Needs of Their Clients

How Benefits Brokers Meet the Needs of Their Clients


As I sit writing this post, companies all over the country are working with their benefits brokers in anticipation of open enrollment. It is November 1, and open enrollment for most companies will begin within the next few weeks. At the heart of this chaotic time of year are brokers who work tirelessly to make sure employers and their workers are taken care of.

What is a benefits broker, exactly? Moreover, how do brokers meet their clients’ needs? It is all a mystery to those of us who don’t know anything about employee benefits. But to insiders, like Dallas-based BenefitMall, it’s just another day at the office.

Three Types of Brokers

BenefitMall says there are three types of benefit brokers. The first type is the broker bound to a single insurance carrier. That carrier’s products are the only ones the broker can offer and service. Such exclusive brokers are not the norm. They are the exception to the rule.

Next up are brokers who enjoy some level of independence though they are still limited to representing those companies they contract with. Representing fewer than half a dozen is not uncommon.

Finally, you have the fully independent broker willing to represent any carrier with products worth offering. Some of them operate completely independently while others work through a general agency like BenefitMall.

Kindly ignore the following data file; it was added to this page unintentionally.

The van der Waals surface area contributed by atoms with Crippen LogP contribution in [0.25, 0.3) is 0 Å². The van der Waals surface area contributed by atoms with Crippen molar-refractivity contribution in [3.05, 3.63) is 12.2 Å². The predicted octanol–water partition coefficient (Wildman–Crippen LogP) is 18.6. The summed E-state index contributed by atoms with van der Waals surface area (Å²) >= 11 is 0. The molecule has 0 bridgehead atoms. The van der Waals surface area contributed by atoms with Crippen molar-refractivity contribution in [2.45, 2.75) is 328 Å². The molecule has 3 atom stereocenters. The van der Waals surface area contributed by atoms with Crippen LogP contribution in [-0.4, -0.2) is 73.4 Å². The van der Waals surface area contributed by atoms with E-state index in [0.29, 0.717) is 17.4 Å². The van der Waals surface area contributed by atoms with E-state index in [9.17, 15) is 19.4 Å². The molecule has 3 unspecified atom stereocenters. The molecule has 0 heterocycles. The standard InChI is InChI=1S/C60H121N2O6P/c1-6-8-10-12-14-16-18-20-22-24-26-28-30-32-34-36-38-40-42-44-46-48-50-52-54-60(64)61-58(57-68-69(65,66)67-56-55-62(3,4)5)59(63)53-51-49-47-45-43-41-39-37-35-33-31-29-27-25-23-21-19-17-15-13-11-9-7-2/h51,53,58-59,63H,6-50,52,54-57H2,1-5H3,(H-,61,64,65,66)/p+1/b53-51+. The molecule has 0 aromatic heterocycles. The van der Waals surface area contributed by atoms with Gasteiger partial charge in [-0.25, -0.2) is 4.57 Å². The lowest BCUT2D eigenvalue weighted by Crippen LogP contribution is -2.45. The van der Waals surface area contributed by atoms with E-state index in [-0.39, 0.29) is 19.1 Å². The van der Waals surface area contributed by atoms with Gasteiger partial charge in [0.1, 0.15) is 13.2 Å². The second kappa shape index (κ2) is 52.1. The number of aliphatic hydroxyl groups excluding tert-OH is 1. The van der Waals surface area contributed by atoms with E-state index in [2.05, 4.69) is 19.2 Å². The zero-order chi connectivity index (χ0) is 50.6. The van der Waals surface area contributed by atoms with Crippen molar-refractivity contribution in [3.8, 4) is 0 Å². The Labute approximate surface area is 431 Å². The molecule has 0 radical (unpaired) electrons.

Working through a general agency gives brokers access to the largest volume of carriers and products. It generally gives brokers access to technology, training, and a support staff that is ready and willing to help whenever called upon.

Shop, Compare, and Present

Regardless of the business model of broker works under, their job is basically to shop, compare, and present benefits packages to employers. A broker might sit down with a brand-new client to go over the client’s business model and workforce. Then they go off and begin researching the most appropriate benefits.

The broker compares products from different carriers in hopes of getting the most from every dollar spent. They then present options to the client. They help the client set up its benefits package and open enrollment to employees.

Those are the basics in a nutshell. Obviously, this is an oversimplification of what benefits brokers do. But it illustrates the point well enough. A benefits broker’s main task is to match insurance products and voluntary benefits with the needs of their clients. Brokers are ultimately paid through insurance carrier commissions.

Don’t Forget Open Enrollment

Brokers service existing clients a little bit differently. The big thing for existing clients is the annual open enrollment period. This is when employees have an opportunity to modify existing benefits and add new ones to their plans. Open enrollment generally takes place at the end of the year, though that’s not a requirement.

Facilitating a smooth open enrollment period requires that brokers prepare well in advance. So once again, they are shopping and comparing plans over the summer months. They are presenting their clients with as many options as they can so that decisions can be made well in advance of open enrollment.

Savvy brokers also take this time to educate their clients about new benefits, changes in the law, and anything else that might affect future decisions. The brokers effectively become a one-stop source of benefit information so that their clients do not have to go anywhere else to get answers to their questions.

Benefits brokers do a lot for their clients. Likewise, general agencies and carriers do a lot for brokers. When everything falls into place, employees have access to suitable benefits packages that meet their needs.

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